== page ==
If you’ve been in the contracting game any length of time, you’ve probably run into this. You’ve done the work, and now the client isn’t paying. Sometimes, it’s as simple as sending a reminder to them. Make sure that you have the right contact for accounting and send reminders at regular intervals. This can be automated through most common bookkeeping apps.
If you’ve sent a bill and reached out directly a couple of times, and the situation still is not resolved, consider the points below as a next step.
There are a dozen reasons that a customer may not have paid. While it’s probably just not at the top of their to-do list, it’s possible that they are choosing not to pay. Perhaps they aren’t comfortable with the quality of your work or something else is amiss and they’re not satisfied yet. The point it, contact them directly by phone or in person and ask what the issue is.
If your client is withholding payment, it’s very unlikely that they want to deal with a different contractor. They want leverage to get you to rectify the problem.
Consider whether redoing the portion of the work they’re unhappy with is worth it in the long term. If it’s only going to take a couple of hours and you think there’s a pretty good chance you’ll walk away with a happy client and a 5-star Google review, it probably makes sense to just do it.
If that’s not an option, you can try to satisfy them by offering a discount on the work. If neither solution is viable, you may have to take legal action.
In some situations, a contractor may be able to place a builders lien on a property if payment is being withheld. This almost always has a cost and can really sour the relationship. That said, it’s a good way to get the bill paid and if that’s your primary concern, you may want to look into a lien.
If you’ve exhausted all of your other options, you may need to pursue payment through the courts. Suing somebody can be a time-consuming and expensive endeavor. Before you do anything, it’s wise to consult with an attorney and have them advise you of your options.
Having to deal with clients who don’t pay absolutely sucks. Fortunately, there is a lot that you can do to avoid those types of situations.
Even if you’re just working by the hour, it’s a good idea to have a contract. Even a one-pager that lists the hourly rate, and the scope of the work down to the smallest details. Note who is paying for what. For example, if your client is directly footing the bill for gravel or dump fees, make sure that’s in there. Include “what ifs” as well. You should also include payment terms and the forms of payment that you are willing to accept.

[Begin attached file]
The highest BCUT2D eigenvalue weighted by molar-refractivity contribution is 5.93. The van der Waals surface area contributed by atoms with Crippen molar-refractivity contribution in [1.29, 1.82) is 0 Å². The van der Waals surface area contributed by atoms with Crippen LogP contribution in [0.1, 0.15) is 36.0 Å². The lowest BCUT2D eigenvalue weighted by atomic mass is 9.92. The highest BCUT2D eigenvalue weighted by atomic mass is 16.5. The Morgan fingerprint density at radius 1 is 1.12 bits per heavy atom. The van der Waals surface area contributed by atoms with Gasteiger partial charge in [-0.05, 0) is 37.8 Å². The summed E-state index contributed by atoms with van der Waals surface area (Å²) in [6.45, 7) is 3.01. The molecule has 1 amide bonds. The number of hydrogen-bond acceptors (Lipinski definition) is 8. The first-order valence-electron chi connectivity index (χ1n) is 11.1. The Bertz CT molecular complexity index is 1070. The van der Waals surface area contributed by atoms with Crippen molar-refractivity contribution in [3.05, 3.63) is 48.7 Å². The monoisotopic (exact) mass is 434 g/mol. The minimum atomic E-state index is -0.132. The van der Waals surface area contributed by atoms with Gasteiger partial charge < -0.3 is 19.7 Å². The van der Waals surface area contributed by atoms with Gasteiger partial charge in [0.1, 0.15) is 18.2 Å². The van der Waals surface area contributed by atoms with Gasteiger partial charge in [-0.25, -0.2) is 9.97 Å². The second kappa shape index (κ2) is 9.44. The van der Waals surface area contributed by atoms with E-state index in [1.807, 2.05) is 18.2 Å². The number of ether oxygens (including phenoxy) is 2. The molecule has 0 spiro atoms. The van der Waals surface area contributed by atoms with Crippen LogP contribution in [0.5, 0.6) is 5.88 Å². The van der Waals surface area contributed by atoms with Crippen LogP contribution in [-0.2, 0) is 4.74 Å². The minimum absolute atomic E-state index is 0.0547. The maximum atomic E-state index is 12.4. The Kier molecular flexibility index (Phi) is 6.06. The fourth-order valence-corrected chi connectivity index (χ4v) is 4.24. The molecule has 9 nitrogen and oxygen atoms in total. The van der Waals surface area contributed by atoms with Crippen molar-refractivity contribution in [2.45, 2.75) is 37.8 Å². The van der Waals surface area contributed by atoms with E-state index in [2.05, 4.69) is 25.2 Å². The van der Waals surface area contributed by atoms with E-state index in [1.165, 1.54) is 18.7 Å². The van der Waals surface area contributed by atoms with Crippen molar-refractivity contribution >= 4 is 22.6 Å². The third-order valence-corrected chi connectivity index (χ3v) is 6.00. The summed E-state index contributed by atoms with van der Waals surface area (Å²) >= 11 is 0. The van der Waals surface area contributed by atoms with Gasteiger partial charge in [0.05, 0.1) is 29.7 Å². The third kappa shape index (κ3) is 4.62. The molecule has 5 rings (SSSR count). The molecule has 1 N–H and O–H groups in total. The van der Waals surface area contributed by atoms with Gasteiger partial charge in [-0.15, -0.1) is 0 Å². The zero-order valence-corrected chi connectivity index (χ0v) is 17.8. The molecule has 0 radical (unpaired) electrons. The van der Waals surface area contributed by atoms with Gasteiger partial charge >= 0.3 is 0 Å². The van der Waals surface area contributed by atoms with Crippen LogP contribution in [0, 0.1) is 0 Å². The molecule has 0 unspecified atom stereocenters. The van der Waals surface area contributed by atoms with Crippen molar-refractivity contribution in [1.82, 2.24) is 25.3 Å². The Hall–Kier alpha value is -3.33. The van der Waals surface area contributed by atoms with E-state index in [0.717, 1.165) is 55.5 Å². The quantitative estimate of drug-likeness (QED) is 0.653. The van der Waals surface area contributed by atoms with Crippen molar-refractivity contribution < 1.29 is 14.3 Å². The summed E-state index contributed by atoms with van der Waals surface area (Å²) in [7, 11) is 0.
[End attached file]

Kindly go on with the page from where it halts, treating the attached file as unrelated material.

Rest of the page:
This is important in any business. The last thing you want is to get to the end of a job or project and have to deal with a customer who had a different understanding of what the finished product would look like. Walk them through the contract line by line. Explain each piece of it in detail and outline exactly what they can expect as a finished product. If there are problems later on, you can refer back to the contract and misunderstandings will be much easier to resolve.
Clients vet contractors, why shouldn’t a contractor vet a client? If they’re in the middle of a larger project, there are likely other sub-contractors on the job that you could contact for a reference. If the client you’re working for is a builder or another contractor, it’s completely normal to ask for a reference or two. You can even just reach out to another business that you know they’ve worked with directly.
If you’re working for a homeowner, or if you’re in a small community, you can ask around. If you can’t get any information about the person or you’ve got a bad feeling about them, you may want to just decline the job and move on.
Always. Get. A. Deposit. It’s common practice for larger contractors to take payments at predetermined intervals throughout the job. For projects where you’re working for a homeowner, I suggest requiring half up front, with the rest payable upon completion of the job. Sometimes clients may ask for net30 or even net60 terms to pay. I don’t suggest doing this as you’re a contractor, not a bank and in 30 or 60 days the job will be out of mind and you may have more trouble collecting.
It’s tough for any business to figure out how to manage these situations. If you’re searching ‘what to do when an excavation client won’t pay‘ you’re already in the thick of it. Sometimes, the worst case scenario will play out and you may end up having to take a client to court. That said, implementing the steps above will give you the best chance of avoiding that.